An Easy to Maximize Your Investment Income...Private Placement Life InsuranceJanuary 1, 2010
This article continues my quest to lead the education parade for my readers in the areas of “How to make it” and “How to keep it.” Today’s subject matter—a little-known strategy—goes to the head of the class not only as 1) a star income tax saver, but also 2) an estate tax destroyer and 3) a superior asset protection device.
Yes, there is a single strategy that does all three. What is it? Private placement life insurance (PPLI). If you are fortunate enough to consider yourself an affluent individual, you’ll love every word you are about to read.
Who falls into the affluent category? Well, the most recent IRS data available (for 2007) shows the top 1 percent of taxpayers (earned $410,000 or higher) paid a whopping 40.4 percent of all federal income taxes. Astounding, because those taxpayers made only 22.8 percent of the reported adjusted gross income for 2007.
In my book, this 1 percent group really deserves a tax break. Note: Now more than ever, because the elected Washington geniuses are a sure bet to raise the income-tax rates on upper income earners.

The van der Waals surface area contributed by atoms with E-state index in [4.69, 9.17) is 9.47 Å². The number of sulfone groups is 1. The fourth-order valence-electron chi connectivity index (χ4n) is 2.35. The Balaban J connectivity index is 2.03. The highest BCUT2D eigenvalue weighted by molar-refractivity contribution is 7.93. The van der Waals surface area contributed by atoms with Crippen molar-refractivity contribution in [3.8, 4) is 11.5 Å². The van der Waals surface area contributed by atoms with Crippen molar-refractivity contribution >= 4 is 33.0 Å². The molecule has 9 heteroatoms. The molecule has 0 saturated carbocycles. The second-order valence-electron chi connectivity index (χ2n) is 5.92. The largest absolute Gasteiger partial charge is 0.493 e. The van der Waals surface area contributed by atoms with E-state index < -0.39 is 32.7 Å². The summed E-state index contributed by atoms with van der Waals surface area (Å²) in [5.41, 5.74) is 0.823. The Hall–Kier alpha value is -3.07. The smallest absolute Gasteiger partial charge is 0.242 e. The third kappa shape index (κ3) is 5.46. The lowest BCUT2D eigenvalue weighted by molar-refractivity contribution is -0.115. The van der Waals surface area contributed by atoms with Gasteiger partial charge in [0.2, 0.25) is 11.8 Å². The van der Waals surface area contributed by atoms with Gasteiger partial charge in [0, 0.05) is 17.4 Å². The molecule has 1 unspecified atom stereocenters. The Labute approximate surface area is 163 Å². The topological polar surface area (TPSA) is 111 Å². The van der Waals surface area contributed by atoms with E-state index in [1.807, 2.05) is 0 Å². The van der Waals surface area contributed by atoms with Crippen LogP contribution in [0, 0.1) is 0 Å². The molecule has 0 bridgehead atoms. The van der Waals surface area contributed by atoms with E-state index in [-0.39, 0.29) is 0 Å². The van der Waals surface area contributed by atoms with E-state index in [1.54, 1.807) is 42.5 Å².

Now, what is PPLI? It is a form of variable universal life insurance offered privately, rather than through a public offering. Variable life insurance has cash value dependent on the performance of one or more investment accounts in the policy. Since the insurance company cannot know the specific investment goals of each traditional policy purchaser, the carrier often settles for registering a set offering, including a selection of mutual funds or hedge funds as investment options within the policy. On the other hand, the carrier customizes the investment options to meet the needs of each PPLI owner/investor.
The prime purpose of PPLI is to make your investment profits (whether capital gains, dividend income or interest income) tax-free. Simply put, all policy investments are wrapped in a tax-free insurance envelope.
Just how significant are the wealth accumulation results of taxable vs. tax-free? The following example (created by Lewis Schiff, an Austin, TX lawyer) will astound you.
Facts: A PPLI policy insures a 45-yr.-old male paying $2.5 million in premiums for 5 years (a total of $12.5 million). The assumed rate of return is 10 percent (net of investment-management fees), taxed as ordinary income (at 40 percent, including federal and state taxes).
The table below provides the results, in $ millions (rounded):